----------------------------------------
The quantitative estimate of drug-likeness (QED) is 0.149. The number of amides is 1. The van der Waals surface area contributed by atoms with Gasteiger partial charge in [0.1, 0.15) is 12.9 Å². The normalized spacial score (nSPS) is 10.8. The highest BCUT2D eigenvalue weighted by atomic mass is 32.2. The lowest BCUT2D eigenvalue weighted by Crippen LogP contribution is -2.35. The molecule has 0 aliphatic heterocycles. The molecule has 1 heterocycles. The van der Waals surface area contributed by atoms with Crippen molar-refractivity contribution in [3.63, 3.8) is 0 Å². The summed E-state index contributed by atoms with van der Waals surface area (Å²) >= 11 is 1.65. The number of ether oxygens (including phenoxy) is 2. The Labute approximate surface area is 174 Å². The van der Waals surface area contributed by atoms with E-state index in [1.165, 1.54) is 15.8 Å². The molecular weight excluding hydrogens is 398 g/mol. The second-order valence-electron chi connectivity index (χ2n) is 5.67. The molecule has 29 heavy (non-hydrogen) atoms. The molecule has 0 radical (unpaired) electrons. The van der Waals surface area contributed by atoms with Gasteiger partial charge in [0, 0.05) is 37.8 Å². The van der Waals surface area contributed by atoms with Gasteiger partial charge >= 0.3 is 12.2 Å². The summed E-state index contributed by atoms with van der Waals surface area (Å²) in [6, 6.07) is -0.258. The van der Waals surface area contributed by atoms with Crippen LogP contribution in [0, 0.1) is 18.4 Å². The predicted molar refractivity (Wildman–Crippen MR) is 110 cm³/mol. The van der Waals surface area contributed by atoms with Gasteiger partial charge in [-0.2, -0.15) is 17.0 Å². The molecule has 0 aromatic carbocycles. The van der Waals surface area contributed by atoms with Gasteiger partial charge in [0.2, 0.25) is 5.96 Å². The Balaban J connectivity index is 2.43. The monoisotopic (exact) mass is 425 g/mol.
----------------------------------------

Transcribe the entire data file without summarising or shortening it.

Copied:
The quantitative estimate of drug-likeness (QED) is 0.149. The number of amides is 1. The van der Waals surface area contributed by atoms with Gasteiger partial charge in [0.1, 0.15) is 12.9 Å². The normalized spacial score (nSPS) is 10.8. The highest BCUT2D eigenvalue weighted by atomic mass is 32.2. The lowest BCUT2D eigenvalue weighted by Crippen LogP contribution is -2.35. The molecule has 0 aliphatic heterocycles. The molecule has 1 heterocycles. The van der Waals surface area contributed by atoms with Crippen molar-refractivity contribution in [3.63, 3.8) is 0 Å². The summed E-state index contributed by atoms with van der Waals surface area (Å²) >= 11 is 1.65. The number of ether oxygens (including phenoxy) is 2. The Labute approximate surface area is 174 Å². The van der Waals surface area contributed by atoms with E-state index in [1.165, 1.54) is 15.8 Å². The molecular weight excluding hydrogens is 398 g/mol. The second-order valence-electron chi connectivity index (χ2n) is 5.67. The molecule has 29 heavy (non-hydrogen) atoms. The molecule has 0 radical (unpaired) electrons. The van der Waals surface area contributed by atoms with Gasteiger partial charge in [0, 0.05) is 37.8 Å². The van der Waals surface area contributed by atoms with Gasteiger partial charge >= 0.3 is 12.2 Å². The summed E-state index contributed by atoms with van der Waals surface area (Å²) in [6, 6.07) is -0.258. The van der Waals surface area contributed by atoms with Crippen LogP contribution in [0, 0.1) is 18.4 Å². The predicted molar refractivity (Wildman–Crippen MR) is 110 cm³/mol. The van der Waals surface area contributed by atoms with Gasteiger partial charge in [-0.2, -0.15) is 17.0 Å². The molecule has 0 aromatic carbocycles. The van der Waals surface area contributed by atoms with Gasteiger partial charge in [0.2, 0.25) is 5.96 Å². The Balaban J connectivity index is 2.43. The monoisotopic (exact) mass is 425 g/mol.